Let's first look at the regular season records of the two teams since 2005, UC's first year in a BCS conference:





11 - 5

4 - 7


8 - 8

7 - 5


7 - 9

9 - 3


4 - 11 - 1

11 - 2


10 - 6

12 - 0


4 - 12

4 - 8

For the Bengals, this timeframe from 2005 marks Carson Palmer's prime as he took Cincinnati to its first playoff game in the Mike Brown era. When compared to the Cincinnati Bearcats, the records since 2005 were very similar year to year. The main difference in favor of UC are 2007 and 2008 when the Bearcats were just starting to make headlines on the gridiron and the Bengals appeared to fall back to old form. But there was still hope out of Bengals fans that they could still bring home Lombardi Trophies with Carson Palmer at the helm. After first round quarterback busts of Akili Smith and David Klinger, Palmer was seen as a god among men when he took the field. Even though he never returned to the form that held him in the same esteem as Peyton Manning and Tom Brady before his injury in the 2005 playoffs, there was always some hope in the back of the minds of Bengals fans that he could maybe find his old ways.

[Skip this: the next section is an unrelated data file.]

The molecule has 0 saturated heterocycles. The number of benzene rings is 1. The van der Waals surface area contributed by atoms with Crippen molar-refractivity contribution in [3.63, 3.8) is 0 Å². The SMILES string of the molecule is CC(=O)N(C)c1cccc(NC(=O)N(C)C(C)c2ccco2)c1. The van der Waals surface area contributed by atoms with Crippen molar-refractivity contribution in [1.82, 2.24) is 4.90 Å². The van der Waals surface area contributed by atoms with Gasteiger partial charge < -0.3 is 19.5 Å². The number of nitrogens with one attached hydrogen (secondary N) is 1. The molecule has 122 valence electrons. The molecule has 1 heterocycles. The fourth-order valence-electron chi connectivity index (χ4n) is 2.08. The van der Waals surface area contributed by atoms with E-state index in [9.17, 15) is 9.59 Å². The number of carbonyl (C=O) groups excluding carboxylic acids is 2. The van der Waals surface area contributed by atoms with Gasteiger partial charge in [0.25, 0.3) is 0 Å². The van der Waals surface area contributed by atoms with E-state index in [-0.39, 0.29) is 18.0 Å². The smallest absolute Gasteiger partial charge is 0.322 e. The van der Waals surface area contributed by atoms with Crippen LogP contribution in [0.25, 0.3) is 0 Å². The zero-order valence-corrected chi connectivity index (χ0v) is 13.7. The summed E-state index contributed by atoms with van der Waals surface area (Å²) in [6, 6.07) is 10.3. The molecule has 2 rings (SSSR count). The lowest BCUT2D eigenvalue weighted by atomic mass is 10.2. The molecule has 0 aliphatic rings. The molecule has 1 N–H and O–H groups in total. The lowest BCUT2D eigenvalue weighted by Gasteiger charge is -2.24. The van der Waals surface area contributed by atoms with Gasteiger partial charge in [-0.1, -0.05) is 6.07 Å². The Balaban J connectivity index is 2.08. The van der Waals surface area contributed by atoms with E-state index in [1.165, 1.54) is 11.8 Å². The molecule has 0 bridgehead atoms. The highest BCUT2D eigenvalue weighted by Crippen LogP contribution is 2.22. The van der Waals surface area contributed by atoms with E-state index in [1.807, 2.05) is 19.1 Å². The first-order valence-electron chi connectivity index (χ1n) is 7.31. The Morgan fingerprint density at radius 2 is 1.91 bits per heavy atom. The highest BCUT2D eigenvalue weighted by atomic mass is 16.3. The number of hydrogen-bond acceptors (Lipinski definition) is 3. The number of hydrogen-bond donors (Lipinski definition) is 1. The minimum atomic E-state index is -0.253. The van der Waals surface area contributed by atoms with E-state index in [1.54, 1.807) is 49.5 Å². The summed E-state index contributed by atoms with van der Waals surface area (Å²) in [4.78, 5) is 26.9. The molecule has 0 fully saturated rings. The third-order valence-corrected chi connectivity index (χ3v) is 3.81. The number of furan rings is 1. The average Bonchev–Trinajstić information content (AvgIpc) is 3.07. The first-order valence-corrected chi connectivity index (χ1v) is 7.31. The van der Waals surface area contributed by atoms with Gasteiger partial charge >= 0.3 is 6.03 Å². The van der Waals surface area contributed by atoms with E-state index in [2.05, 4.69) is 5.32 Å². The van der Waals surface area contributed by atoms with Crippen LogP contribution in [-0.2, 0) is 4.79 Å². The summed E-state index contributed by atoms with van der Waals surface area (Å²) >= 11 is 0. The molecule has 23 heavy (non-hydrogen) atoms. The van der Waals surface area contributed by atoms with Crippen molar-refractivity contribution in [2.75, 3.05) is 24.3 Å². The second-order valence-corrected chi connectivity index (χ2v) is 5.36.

What makes 2011 different? Well, Carson Palmer is now gone. He was basically the last shining hope for the Bengals franchise to show the fans that they could scrap together some semblance of a professional football team. Since Boomer Esiason was traded, the Cincinnati Bengals had been trying out anyone with a solid throwing arm at that position for a decade and got no where until Palmer fell into their lap in 2003. Palmer, so fed up with the organization and even though he had millions of dollars left on his contract, retired. Management, stubborn in their ways, did nothing to bring him back. Now there's a real feeling among Bengals fans that Mike Brown has yet again screwed the pooch and his reign as the owner of that franchise will continue an era of poor management decisions, listless performances out of the players, and rare winning seasons. You can read all about this kind of stuff at Who Dey Revolution, who do a great job summarizing the frustration of the last twenty years for Bengals fans.